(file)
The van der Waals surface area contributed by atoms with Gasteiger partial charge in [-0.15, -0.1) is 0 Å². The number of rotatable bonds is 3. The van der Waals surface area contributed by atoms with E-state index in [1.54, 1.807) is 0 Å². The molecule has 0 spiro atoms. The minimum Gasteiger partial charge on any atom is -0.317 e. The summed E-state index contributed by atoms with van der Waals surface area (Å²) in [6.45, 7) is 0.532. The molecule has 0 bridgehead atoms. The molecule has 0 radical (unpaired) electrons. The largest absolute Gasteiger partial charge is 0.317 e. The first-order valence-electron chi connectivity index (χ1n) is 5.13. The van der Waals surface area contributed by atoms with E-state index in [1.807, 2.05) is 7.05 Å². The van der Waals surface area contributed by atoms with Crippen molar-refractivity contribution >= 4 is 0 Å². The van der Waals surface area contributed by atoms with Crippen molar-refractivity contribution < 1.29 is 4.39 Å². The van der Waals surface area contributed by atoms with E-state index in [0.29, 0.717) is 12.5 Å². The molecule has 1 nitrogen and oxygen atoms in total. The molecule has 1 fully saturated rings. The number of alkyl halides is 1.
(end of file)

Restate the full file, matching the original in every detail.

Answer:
The van der Waals surface area contributed by atoms with Gasteiger partial charge in [-0.15, -0.1) is 0 Å². The number of rotatable bonds is 3. The van der Waals surface area contributed by atoms with E-state index in [1.54, 1.807) is 0 Å². The molecule has 0 spiro atoms. The minimum Gasteiger partial charge on any atom is -0.317 e. The summed E-state index contributed by atoms with van der Waals surface area (Å²) in [6.45, 7) is 0.532. The molecule has 0 bridgehead atoms. The molecule has 0 radical (unpaired) electrons. The largest absolute Gasteiger partial charge is 0.317 e. The first-order valence-electron chi connectivity index (χ1n) is 5.13. The van der Waals surface area contributed by atoms with E-state index in [1.807, 2.05) is 7.05 Å². The van der Waals surface area contributed by atoms with Crippen molar-refractivity contribution >= 4 is 0 Å². The van der Waals surface area contributed by atoms with Crippen molar-refractivity contribution < 1.29 is 4.39 Å². The van der Waals surface area contributed by atoms with E-state index in [0.29, 0.717) is 12.5 Å². The molecule has 1 nitrogen and oxygen atoms in total. The molecule has 1 fully saturated rings. The number of alkyl halides is 1.